DESIGN AND DEVELOPMENT OF CD205 TARGETED PLGA NANOPARTICLES AND EVALUATION OF ANTIGEN SPECIFIC IMMUNE RESPONSES
Jahan, Sheikh Tasnim 1984-
Stimulation of a patient’s immune system to fight cancer is the underlying mechanism of immunotherapy. Cancer immunotherapy manipulates the dendritic cells (DCs) to identify the non-self present in the immunosuppressive microenvironment. This vaccination strategy based on nanoparticulate drug delivery system has the potential to treat cancer through packaging of therapeutic cargoes and delivering them to target immune cells (DCs). FDA approved poly-(D, L-lactic-co-glycolide) is approved for use in human due to its widely accepted properties such as low immunogenicity, minimal toxicity, biocompatibility and biodegradability. The goal of this project is to develop an understanding of a comprehensive relationship between nanoparticle (NP) structure and activity; and address the important requirements of NP structure and chemistry to selectively target specific markers. Plain NPs were prepared by emulsification solvent evaporation method with number of preparation variables. Double emulsification solvent evaporation method was used to prepare ovalbumin (OVA) and/or adjuvant loaded NPs. The DC targeting ligand (anti-CD205 monoclonal antibody) was attached to the NPs through two methods: covalent binding in presence of spacer molecule and physical adsorption method. Infra-red (IR) spectroscopy was performed to ensure the structural modification of NPs. Formulations were evaluated in respect to particle size, polydispersity index, zeta potential, surface display, cytotoxicity assay, OVA release studies, structural integrity of OVA in formulations, DC uptake study, DC maturation study, T cell proliferation study, estimation of total IgG and cytokine secretion profile. Results indicated that different formulation groups of NPs with different viscosity grades had desirable physicochemical properties. In case of the ligand (anti-CD205 antibody) conjugated NP’s spectrum, there was presence of amide-I vibrations resulted from C=O stretching vibration near 1610 cm-1 and N-H stretching of high intensity between 3310 to 3250 cm-1. These characteristic IR peak reflects the antibody conjugation with the NPs. DC uptake study shows when ligand was adsorbed onto the surface, these NPs were better uptaken compared to covalently attached formulations. No significant correlation was observed in uptake due to change of polymer viscosity and type. Highest expression of markers CD40, CD86 and MHCII molecules were observed with adjuvant (monophosphoryl lipid A)-antigen loaded targeted NPs. Though, high viscosity grade polymers (ester or COOH terminated) had higher OVA loading, they expressed lower percentage of markers compared to low viscosity formulations. These could be attributed to the release mechanism of the respective PLGA NP formulation. In addition, sufficient secretion of T helper cell 1 (Th1) and Th2 cytokines was observed. This confirmed the maturation of DCs as well as activation of the T cells. The T cell proliferation study confirmed the proliferation of cells in-vitro for both wild type balb/c and TCR transgenic (OT1) mice. Results from OT1 mice confirmed the OVA-specific immune response. Secretion of higher level of OVA-specific IgG by the formulations confirms the antigen specific immune response. Therefore, a comprehensive evaluation of effect of formulation parameters (polymer viscosity, polymer end group, conjugation methods) was performed to modulate the antigen specific immune response. These findings would be insightful when designing a vaccine formulation for a specific type of cancer.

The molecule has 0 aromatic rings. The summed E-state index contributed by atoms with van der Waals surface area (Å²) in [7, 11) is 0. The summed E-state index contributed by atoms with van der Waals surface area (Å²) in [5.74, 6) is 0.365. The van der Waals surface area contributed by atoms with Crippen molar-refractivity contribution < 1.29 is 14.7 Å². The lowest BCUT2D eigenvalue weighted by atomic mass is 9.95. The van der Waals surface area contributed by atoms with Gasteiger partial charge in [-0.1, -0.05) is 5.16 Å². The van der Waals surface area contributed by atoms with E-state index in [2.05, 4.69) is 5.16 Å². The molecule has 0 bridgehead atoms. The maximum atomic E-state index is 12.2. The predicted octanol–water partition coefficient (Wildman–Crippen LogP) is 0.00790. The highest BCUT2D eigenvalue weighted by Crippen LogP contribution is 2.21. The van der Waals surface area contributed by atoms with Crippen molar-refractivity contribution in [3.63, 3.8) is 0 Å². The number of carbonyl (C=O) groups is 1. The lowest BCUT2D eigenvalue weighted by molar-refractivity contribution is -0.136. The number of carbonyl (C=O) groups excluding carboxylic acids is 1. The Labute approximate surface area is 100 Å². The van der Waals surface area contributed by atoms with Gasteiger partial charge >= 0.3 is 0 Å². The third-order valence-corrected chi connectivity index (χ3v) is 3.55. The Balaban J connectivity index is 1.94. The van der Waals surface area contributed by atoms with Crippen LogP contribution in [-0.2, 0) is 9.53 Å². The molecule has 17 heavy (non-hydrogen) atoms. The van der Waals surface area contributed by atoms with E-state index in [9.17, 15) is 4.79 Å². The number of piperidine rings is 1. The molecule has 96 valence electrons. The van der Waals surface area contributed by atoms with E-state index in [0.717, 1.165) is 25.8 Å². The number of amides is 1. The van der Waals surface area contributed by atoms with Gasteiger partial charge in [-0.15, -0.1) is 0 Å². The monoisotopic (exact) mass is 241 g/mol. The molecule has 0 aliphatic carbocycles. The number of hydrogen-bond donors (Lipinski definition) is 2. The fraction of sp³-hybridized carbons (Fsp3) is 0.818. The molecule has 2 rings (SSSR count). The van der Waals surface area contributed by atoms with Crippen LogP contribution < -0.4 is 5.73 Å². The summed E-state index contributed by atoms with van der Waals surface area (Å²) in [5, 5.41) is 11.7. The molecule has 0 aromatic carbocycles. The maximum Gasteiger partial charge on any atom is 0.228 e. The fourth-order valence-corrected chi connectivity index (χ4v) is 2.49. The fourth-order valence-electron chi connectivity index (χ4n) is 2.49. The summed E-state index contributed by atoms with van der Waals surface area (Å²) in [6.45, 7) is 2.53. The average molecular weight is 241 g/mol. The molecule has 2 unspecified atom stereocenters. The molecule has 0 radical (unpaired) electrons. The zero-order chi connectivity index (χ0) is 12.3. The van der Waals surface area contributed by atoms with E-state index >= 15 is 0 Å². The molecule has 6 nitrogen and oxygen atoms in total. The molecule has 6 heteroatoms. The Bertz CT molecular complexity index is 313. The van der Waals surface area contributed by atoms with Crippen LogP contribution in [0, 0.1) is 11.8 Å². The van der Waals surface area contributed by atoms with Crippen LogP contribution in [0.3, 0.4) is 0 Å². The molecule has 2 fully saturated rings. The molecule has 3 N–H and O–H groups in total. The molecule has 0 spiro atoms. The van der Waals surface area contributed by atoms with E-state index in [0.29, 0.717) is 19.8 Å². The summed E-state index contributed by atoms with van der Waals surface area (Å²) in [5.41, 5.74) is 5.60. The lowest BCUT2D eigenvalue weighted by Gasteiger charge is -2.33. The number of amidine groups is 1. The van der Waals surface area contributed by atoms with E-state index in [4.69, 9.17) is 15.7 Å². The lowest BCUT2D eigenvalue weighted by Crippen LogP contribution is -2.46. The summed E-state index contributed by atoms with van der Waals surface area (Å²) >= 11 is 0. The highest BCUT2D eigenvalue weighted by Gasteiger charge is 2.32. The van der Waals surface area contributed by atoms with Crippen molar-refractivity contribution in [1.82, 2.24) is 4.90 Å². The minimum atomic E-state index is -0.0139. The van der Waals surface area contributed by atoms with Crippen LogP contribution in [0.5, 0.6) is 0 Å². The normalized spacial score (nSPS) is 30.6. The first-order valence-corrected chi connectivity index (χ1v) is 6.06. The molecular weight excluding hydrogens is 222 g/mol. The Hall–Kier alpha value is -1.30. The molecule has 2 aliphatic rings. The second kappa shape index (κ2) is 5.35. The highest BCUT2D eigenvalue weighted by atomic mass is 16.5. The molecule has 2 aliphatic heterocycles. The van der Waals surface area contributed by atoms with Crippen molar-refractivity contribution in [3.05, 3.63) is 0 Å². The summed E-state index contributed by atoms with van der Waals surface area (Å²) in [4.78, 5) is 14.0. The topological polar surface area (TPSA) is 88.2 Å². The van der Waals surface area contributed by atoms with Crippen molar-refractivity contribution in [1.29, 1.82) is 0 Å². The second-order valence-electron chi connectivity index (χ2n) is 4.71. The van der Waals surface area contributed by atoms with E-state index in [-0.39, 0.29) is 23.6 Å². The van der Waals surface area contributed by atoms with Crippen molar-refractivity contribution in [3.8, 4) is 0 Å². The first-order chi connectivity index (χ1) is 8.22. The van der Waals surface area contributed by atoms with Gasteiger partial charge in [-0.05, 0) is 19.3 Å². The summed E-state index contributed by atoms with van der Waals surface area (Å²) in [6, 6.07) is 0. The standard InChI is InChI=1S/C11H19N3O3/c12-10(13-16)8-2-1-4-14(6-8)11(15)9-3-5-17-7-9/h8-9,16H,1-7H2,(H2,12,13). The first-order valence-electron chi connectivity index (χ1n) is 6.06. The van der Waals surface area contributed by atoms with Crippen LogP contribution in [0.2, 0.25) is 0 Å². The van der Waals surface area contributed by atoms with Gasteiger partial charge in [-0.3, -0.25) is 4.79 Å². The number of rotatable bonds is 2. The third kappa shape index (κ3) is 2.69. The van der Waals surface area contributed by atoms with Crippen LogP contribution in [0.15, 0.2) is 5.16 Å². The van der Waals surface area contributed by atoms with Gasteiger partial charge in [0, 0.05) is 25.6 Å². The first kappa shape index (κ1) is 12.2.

DegreeDoctor of Philosophy (Ph.D.)
DepartmentPharmacy and Nutrition
CommitteeNazarali, Adil; Yang, Jian; Xiang, Jim; Blackburn, David; Haddadi, Azita
Copyright DateMay 2017
PLGA Nanoparticle, Dendritic cells, Vaccine